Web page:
This week in education news, Trump presents FY 2019 budget to Congress; new study finds student learning gains in schools where teacher mentor their colleagues; Aurora science teacher like collaborating with students; new study finds online lessons can enhance students’ understanding of science; Idaho Senate Education Committee delays vote on proposed science standards; Wyoming Senate Education Committee passes computer science standards bill; and for experiential learning programs to flourish, they must bridge K-12, higher education, and the workforce.
“Evolution is just a theory.” When someone utters that phrase, there is no clearer signal that the speaker has failed to grasp one of the most basic of science concepts. In science, a theory is not a guess. The term used by scientists to indicate a well-substantiated explanation of some aspect of the natural world. You’re unlikely to hear “gravity is just a theory” or “germs causing disease is just a theory.” And yet “evolution is just a theory” is suddenly popping up in conversations across Florida. Read the article featured in the Tallahassee Democrat.
The Trump Administration’s budget request for 2019 eyes a strong push for high school-based apprenticeships and career and technical education focused on the science, technology, engineering, and mathematics fields. The proposals, however, would revamp the Carl T. Perkins Act, the federal law that governs how this federal funding flows. Among other things, the budget request says it would “promote strategies that allow students to work and learn at the same time,” and prioritize “offerings to STEM fields and other high-demand fields.” Read the article featured in Education Week.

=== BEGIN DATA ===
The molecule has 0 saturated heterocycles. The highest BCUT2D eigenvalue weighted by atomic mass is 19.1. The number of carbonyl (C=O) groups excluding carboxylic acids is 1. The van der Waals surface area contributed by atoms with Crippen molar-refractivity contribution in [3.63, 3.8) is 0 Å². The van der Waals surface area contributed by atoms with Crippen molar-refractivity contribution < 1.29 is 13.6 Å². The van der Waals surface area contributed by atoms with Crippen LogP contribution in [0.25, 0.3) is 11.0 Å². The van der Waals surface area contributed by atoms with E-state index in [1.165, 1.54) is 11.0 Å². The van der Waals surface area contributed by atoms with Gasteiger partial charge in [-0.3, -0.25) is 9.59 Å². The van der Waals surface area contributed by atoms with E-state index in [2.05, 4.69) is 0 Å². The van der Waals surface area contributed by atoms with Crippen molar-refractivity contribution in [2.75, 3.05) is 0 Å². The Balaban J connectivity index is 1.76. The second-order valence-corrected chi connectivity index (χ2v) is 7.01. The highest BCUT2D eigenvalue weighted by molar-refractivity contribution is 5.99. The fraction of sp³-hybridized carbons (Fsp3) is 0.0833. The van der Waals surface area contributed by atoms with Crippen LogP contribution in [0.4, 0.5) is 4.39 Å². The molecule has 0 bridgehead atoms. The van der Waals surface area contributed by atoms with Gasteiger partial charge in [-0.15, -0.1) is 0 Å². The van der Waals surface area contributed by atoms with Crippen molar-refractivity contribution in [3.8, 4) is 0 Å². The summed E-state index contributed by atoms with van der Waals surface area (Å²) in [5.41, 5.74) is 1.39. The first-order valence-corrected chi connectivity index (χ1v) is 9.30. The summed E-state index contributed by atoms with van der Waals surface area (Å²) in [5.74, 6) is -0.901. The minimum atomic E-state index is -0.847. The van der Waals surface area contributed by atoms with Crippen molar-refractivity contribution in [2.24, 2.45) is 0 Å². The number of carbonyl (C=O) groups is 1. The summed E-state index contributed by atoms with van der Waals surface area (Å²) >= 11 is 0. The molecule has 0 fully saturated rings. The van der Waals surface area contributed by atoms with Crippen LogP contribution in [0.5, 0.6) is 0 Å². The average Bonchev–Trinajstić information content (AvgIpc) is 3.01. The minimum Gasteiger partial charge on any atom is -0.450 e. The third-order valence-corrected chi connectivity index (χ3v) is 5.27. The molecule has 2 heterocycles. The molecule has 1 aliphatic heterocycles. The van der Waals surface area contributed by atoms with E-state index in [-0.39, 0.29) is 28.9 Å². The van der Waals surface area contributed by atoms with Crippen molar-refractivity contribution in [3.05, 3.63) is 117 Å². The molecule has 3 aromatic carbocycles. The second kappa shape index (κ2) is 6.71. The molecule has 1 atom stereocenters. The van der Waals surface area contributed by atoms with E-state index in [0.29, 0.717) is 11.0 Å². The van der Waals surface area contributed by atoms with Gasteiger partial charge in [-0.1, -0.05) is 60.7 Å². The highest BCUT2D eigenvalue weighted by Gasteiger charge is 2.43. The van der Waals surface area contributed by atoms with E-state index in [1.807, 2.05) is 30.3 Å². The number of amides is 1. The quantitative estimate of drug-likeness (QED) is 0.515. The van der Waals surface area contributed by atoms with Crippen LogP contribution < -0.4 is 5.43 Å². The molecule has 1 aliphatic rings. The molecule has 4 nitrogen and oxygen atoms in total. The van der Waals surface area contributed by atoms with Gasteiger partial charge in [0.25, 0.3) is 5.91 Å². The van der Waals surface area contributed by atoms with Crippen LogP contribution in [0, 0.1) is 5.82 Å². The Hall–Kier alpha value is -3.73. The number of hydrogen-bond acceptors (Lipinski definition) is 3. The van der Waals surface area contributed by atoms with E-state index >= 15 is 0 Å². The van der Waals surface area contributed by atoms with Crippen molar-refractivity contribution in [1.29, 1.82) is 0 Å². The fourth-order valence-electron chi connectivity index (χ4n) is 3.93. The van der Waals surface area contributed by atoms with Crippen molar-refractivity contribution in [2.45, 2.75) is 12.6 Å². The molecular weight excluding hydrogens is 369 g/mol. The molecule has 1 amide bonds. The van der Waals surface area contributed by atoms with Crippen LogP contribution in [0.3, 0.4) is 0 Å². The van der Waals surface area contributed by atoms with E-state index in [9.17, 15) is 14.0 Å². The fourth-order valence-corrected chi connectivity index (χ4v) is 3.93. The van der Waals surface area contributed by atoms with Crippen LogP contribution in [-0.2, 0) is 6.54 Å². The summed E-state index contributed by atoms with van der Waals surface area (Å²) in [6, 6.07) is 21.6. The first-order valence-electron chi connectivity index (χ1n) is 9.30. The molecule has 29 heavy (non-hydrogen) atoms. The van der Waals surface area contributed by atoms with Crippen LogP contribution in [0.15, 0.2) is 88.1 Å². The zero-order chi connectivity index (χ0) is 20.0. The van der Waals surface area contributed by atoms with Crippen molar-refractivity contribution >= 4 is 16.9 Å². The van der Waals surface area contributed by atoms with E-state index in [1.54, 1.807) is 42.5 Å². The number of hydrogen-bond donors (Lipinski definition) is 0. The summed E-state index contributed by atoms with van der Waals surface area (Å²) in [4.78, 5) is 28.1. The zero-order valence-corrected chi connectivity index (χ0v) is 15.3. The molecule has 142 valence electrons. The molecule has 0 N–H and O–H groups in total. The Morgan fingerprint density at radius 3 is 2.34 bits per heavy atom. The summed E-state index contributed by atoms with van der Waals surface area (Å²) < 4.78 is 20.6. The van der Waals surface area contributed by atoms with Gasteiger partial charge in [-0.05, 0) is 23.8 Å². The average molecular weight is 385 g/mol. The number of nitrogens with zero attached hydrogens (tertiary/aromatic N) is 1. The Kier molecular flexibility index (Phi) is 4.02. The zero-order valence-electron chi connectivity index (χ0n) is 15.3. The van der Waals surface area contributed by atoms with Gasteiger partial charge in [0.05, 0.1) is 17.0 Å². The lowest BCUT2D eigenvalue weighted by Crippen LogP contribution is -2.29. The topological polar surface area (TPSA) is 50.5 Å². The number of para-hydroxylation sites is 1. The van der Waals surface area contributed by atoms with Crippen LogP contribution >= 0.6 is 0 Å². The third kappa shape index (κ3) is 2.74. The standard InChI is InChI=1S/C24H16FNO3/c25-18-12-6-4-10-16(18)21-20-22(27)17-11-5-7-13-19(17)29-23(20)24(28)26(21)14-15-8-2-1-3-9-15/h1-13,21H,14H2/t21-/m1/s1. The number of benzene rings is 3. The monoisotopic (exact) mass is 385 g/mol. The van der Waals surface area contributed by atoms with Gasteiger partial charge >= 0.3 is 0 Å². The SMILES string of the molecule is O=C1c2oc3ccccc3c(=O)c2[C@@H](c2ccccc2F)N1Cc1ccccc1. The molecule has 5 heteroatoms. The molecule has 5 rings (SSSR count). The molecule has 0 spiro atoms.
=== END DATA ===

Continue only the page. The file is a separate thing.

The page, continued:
In survey after survey, teachers report dissatisfaction with the professional development they receive. Many aren’t satisfied with their professional learning communities or coaching opportunities. Teachers say they want more on-the-job development, career advancement while teaching, and collaboration time. Some teachers are getting what they want. But is that good news for students? Do their students learn more? According to a new study released through the CALDER Center, the answer is yes — a lot more. Read the article featured in The 74.
Days after Congress passed a budget that mostly preserves funding for science education, President Donald Trump released a new budget proposal for 2019 that would eliminate many of those same programs. It calls for a $26 billion increase in defense spending next year, but $5 billion in cuts to non-defense programs, including a 10.5 percent cut to the Department of Education. Read the article featured in EdSource.
Brian Klaft started teaching in 1991 in Chicago Public Schools and has been teaching science at Indian Prairie Unit District 204’s Granger Middle School in Aurora for 19 years, the past 11 in eighth grade. Last year, he began serving as a curator with the National Science Teachers Association, helping teachers around the country locate appropriate resources for teaching science core ideas. Read the article featured in The Daily Herald.